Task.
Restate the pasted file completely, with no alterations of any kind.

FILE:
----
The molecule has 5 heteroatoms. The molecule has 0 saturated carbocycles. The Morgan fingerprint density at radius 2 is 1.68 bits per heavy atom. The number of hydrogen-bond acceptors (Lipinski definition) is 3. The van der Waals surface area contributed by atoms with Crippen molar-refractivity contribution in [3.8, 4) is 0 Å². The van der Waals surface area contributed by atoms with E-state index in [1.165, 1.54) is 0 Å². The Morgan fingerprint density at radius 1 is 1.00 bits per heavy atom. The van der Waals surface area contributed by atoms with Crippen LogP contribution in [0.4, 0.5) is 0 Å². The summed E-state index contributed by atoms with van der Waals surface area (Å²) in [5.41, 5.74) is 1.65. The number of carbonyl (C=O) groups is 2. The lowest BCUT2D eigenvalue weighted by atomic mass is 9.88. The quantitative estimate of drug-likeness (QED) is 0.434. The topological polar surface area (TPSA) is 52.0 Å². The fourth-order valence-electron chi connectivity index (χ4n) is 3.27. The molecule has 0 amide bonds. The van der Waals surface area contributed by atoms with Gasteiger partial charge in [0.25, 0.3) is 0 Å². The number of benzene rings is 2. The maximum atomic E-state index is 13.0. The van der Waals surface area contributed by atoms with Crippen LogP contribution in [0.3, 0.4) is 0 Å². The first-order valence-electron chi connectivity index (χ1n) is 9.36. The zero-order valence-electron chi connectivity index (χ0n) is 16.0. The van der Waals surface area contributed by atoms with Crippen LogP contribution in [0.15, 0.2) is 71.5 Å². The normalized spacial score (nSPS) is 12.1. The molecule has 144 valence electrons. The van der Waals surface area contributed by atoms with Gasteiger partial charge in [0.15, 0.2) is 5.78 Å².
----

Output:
The molecule has 5 heteroatoms. The molecule has 0 saturated carbocycles. The Morgan fingerprint density at radius 2 is 1.68 bits per heavy atom. The number of hydrogen-bond acceptors (Lipinski definition) is 3. The van der Waals surface area contributed by atoms with Crippen molar-refractivity contribution in [3.8, 4) is 0 Å². The van der Waals surface area contributed by atoms with E-state index in [1.165, 1.54) is 0 Å². The Morgan fingerprint density at radius 1 is 1.00 bits per heavy atom. The van der Waals surface area contributed by atoms with Crippen LogP contribution in [0.4, 0.5) is 0 Å². The summed E-state index contributed by atoms with van der Waals surface area (Å²) in [5.41, 5.74) is 1.65. The number of carbonyl (C=O) groups is 2. The lowest BCUT2D eigenvalue weighted by atomic mass is 9.88. The quantitative estimate of drug-likeness (QED) is 0.434. The topological polar surface area (TPSA) is 52.0 Å². The fourth-order valence-electron chi connectivity index (χ4n) is 3.27. The molecule has 0 amide bonds. The van der Waals surface area contributed by atoms with Gasteiger partial charge in [0.25, 0.3) is 0 Å². The number of benzene rings is 2. The maximum atomic E-state index is 13.0. The van der Waals surface area contributed by atoms with Crippen LogP contribution in [0.3, 0.4) is 0 Å². The first-order valence-electron chi connectivity index (χ1n) is 9.36. The zero-order valence-electron chi connectivity index (χ0n) is 16.0. The van der Waals surface area contributed by atoms with Crippen LogP contribution in [0.15, 0.2) is 71.5 Å². The normalized spacial score (nSPS) is 12.1. The molecule has 144 valence electrons. The van der Waals surface area contributed by atoms with Gasteiger partial charge in [0.15, 0.2) is 5.78 Å².